Science news was all abuzz recently about a report of a fossil discovery in Egypt. Here’s a sampling of the headlines:
- Phys.org: “Analysis of new species of ancient four-legged whale published”
- NPR: “Scientists Discover Fossil Of A 4-Legged Whale With A Raptor-Like Eating Style”
- Newsweek: “What Is Phiomicetus Anubis? Fearsome Ancient Whale With Four Legs Discovered”
Notice the emphasis on the four-legged whale. A four-legged whale! That is indeed newsworthy, right? Curiously, the title of the technical paper (“A new protocetid whale offers clues to biogeography and feeding ecology in early cetacean evolution”) was less of an attention-grabber and did not mention anything about legs. So, what was up with that?
My Salvo magazine colleague and fellow science writer Casey Luskin read and commented on the report itself, which prompted me to go and do likewise. The report isn’t long, though it does contain a good bit of sciencey terminology. I sifted through it, and in simple terms, here’s the story behind the story:
- A “partial skeleton,” believed to be the remains of a whale, was found.
- The pieces that were found consist of the following: a cranium, jawbones, a few neck and chest vertebrae, rib fragments, and some teeth.
- The scientists who analyzed the find decided it represents the remains of a heretofore unknown species, so they defined a new species and named it Phiomicetus Anubis. “Anubis” was taken from the jackal-like Egyptian god.
On page three of the seven-page report, you can see a drawing of the animal as they envision it, with the recovered fossil pieces shaded red. With or without the drawing, do you notice anything curious about all this? No leg bones were found! Not four. Not two. Not even one. Yet the depiction of the animal in the report includes four fin-like legs. This probably explains why the journalists reporting the find zeroed in on the legs.
But it doesn’t explain why the legs were a part of the report in the first place. Why would a body of scientists announce they’ve discovered the remains of a whale and depict it as a four-legged creature when no legs were found? To answer that question, we must turn to the assumptions built into evolutionary science. Charles Darwin first published his theory of evolution by natural selection in 1859. Critics raised questions from the beginning, but the idea gained acceptance, and as it gained sway, it imposed onto all scientific analyses a certain vision of the prior development of life on earth.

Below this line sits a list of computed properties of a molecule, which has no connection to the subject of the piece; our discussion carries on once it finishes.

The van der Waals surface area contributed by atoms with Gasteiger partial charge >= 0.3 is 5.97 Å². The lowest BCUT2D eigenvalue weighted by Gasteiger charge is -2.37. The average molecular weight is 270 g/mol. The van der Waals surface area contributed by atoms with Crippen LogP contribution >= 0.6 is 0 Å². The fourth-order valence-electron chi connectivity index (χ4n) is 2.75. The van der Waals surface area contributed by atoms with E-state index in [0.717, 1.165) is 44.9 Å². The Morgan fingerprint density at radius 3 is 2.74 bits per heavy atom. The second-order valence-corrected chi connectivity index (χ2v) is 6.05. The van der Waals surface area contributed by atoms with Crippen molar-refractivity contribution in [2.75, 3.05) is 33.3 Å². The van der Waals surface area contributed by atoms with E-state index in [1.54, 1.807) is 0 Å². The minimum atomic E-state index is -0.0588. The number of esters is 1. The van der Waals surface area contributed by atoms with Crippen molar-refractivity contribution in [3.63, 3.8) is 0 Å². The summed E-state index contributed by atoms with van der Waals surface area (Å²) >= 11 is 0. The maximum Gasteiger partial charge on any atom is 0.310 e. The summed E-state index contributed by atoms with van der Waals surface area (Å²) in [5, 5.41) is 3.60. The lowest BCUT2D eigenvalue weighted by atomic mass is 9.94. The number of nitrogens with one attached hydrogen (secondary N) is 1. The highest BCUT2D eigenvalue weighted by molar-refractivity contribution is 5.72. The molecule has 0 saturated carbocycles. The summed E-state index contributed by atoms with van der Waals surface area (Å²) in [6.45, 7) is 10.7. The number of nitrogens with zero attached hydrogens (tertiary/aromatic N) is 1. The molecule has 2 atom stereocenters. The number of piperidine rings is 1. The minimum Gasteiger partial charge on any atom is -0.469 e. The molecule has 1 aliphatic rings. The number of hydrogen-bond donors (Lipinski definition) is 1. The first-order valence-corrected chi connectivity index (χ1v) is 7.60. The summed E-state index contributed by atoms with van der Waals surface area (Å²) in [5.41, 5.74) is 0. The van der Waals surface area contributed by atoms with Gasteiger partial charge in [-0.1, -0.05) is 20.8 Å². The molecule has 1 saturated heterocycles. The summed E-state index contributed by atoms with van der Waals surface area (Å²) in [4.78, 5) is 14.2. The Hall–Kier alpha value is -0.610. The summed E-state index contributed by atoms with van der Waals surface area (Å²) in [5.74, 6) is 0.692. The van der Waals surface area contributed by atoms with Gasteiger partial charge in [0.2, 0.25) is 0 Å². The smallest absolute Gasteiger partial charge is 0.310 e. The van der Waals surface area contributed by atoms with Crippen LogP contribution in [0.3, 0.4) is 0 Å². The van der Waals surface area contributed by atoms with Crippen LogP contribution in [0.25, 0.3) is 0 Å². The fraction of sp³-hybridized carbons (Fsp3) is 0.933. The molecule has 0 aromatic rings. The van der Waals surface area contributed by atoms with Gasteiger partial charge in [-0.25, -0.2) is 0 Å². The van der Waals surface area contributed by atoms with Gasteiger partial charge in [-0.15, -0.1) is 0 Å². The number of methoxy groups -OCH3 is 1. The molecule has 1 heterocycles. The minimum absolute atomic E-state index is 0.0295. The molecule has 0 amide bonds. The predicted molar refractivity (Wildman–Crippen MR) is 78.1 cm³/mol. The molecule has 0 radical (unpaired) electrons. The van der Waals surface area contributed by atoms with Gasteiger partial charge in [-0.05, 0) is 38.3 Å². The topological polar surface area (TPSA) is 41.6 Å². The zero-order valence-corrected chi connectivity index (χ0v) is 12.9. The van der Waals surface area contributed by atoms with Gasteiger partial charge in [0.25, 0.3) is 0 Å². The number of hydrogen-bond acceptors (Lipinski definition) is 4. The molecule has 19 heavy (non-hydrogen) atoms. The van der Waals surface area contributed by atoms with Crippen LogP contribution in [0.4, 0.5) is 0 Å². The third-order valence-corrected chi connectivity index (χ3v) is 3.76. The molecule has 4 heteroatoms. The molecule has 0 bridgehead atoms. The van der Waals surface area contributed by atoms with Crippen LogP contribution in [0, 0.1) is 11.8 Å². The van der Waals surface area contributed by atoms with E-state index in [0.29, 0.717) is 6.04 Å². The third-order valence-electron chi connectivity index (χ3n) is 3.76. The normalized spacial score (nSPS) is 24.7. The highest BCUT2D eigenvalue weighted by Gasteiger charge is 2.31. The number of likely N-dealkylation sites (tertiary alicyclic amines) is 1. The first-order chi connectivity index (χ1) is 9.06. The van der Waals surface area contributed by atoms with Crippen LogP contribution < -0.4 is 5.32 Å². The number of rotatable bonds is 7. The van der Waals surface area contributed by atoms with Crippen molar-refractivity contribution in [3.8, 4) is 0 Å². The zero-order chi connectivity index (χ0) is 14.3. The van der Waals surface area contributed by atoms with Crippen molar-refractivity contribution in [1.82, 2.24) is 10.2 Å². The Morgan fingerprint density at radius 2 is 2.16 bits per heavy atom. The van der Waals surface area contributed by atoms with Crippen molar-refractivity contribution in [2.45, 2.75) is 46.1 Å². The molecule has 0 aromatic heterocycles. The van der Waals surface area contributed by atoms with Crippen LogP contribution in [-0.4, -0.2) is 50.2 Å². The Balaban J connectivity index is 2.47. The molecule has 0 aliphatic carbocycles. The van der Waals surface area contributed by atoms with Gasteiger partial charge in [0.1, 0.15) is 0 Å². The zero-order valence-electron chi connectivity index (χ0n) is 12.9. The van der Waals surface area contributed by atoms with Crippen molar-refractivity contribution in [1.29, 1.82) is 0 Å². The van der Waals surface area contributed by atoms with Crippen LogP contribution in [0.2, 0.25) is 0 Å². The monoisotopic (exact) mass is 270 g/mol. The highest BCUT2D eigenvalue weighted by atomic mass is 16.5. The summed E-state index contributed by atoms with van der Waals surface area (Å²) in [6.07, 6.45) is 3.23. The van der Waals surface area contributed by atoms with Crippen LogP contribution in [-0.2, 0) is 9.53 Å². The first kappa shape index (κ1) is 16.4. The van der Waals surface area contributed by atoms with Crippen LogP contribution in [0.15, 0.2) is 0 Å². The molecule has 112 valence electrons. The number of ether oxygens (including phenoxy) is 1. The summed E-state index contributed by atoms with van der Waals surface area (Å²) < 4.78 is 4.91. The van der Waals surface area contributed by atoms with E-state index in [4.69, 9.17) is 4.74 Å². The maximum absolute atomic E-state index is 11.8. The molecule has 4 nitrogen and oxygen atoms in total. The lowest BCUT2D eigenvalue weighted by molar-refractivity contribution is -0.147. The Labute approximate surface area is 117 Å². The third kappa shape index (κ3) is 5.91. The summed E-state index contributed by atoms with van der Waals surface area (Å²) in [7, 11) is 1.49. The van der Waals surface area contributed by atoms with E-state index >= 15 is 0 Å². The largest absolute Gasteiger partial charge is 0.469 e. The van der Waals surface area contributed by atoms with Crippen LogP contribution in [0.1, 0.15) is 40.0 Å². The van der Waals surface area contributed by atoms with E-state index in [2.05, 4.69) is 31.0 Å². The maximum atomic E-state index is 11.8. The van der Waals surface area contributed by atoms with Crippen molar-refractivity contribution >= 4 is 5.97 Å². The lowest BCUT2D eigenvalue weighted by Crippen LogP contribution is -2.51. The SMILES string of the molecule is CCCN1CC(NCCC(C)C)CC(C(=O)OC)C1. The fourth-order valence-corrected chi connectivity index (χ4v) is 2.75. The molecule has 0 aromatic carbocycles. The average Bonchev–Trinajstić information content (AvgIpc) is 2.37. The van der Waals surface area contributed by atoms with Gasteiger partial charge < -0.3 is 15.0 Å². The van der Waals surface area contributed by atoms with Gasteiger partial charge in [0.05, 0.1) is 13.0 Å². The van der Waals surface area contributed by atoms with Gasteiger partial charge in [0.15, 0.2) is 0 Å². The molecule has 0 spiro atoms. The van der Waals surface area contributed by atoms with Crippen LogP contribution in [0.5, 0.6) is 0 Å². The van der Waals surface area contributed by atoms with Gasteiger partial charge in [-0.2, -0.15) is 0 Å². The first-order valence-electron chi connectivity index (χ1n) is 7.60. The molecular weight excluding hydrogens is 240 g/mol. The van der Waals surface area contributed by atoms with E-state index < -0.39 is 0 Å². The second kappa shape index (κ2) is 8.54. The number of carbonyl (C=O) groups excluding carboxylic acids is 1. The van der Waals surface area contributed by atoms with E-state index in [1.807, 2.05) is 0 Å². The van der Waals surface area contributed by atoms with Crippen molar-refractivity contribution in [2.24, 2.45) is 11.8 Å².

One tenet of that narrative said that whales are descended from land-dwelling, four-footed mammals, and page four of the report features a colorful, detailed chart depicting the assumed evolutionary pathway by which they transitioned from land-dwellers with feet to sea-goers with fins. Keep in mind, though, that this evolutionary “path” was sketched out because the evolutionary narrative said it happened that way, not because the fossil record supplied evidence that it happened that way.
And so, here’s what has apparently happened. After analyzing the fossil based on its geographical location, estimated age, and other traits, the paleontologists examining it assigned it to a place on the evolutionary pathway, and that place just happened to be the place at which whales are believed to have possessed (guess what?) legs. It wasn’t the fossil evidence that said the whale had legs; it was the assumed evolutionary pathway. In other words, prior acceptance of the evolutionary narrative is what put legs on Mr. Phiomicetus anubis, never mind the fact that that there was no evidence he actually had legs.
The point of all this is not to knock science. Science is a wonderful enterprise that has advanced human knowledge and enabled us to develop human potential. The point is this: science is also a human endeavor, and scientists and science journalists interpret findings according to what they already believe is true about the world. In general, mainstream science interprets everything as if the Darwinian paradigm is truth (or Truth), and we do well to keep this in mind when we see and hear its proclamations.
An old saying says the devil is in the details, but in this case, it was the truth that was in the details. And it had to be sleuthed out of the details in spite of the eye-grabbing headlines. In any event, if the truth about the world is that God created everything, regardless of how he created it all, we can be confident that good investigation will bear that out. The truth about the fantastical four-legged whale is this: it was not the result of an unbiased examination of evidence but was rather a tale spun by the spinners of the paradigm.